The following early recollection by Mr. Garthwait of the Allentown area during 1841-42 was researched, transcribed & submitted by Richard Palmer.
Bolivar Breeze, July 13, 1911
C.C. Garthwait, President of State Bank
Attended District School at Allentown in 1841-42
"Time works many changes," said C.C. Garthwait, president of the State Bank of Bolivar, yesterday. "Only two families now live between Bolivar and Allentown who lived there 50 years ago." They are the Phillips and Howe families. The others have either died or moved away." Continuing he said:
"During the winters of 1841-42 I lived with my parents in a board shanty just out of Allentown and walked a mile to the district school. In those days the teachers boarded around. This was before high schools were established in Allegany county; before the Vosburg road was cut through and before the Erie railroad was built. In Allentown proper there was only one log house. This was occupied by Myron Allen and family. There was a wagon road through the wilderness to Scio and Wellsville. At that time Scio was larger than Wellsville and the main trading point.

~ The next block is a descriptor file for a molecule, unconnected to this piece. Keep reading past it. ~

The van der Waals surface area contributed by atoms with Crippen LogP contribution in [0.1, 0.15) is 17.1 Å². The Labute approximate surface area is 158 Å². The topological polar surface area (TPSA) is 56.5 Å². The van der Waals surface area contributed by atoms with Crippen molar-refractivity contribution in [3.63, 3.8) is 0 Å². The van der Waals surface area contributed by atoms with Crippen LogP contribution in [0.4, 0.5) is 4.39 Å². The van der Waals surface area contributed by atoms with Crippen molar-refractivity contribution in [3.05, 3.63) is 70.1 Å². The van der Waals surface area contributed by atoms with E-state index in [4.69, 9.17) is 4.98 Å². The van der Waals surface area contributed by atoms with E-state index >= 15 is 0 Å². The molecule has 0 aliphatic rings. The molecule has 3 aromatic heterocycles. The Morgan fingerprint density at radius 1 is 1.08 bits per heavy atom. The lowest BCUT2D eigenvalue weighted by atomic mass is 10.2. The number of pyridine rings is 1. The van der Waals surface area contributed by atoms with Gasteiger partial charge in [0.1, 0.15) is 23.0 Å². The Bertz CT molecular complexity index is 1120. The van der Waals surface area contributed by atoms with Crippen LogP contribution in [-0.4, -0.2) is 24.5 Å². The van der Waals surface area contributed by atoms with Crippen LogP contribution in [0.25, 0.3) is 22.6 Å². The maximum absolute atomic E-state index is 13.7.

"Lumbering was the principal industry. Some of the finest standing pine and hemlock timber that I ever saw was cut at Allentown. This was hauled to Scio, Mt. Morris or Dansville and sold at about $7 per thousand feet. In many instances the timber was had free of charge, the men going into the wilderness and cutting it down. There were two sawmills on Knight's Creek where much of the timber in that section was converted into lumber.
"One of our neighbors, in clearing his farm cut down and burned some of the largest and best pine logs I ever saw. They were in the way those days. Today this timber could be sold at a high figure. But as I said before, 'Time works many changes.'"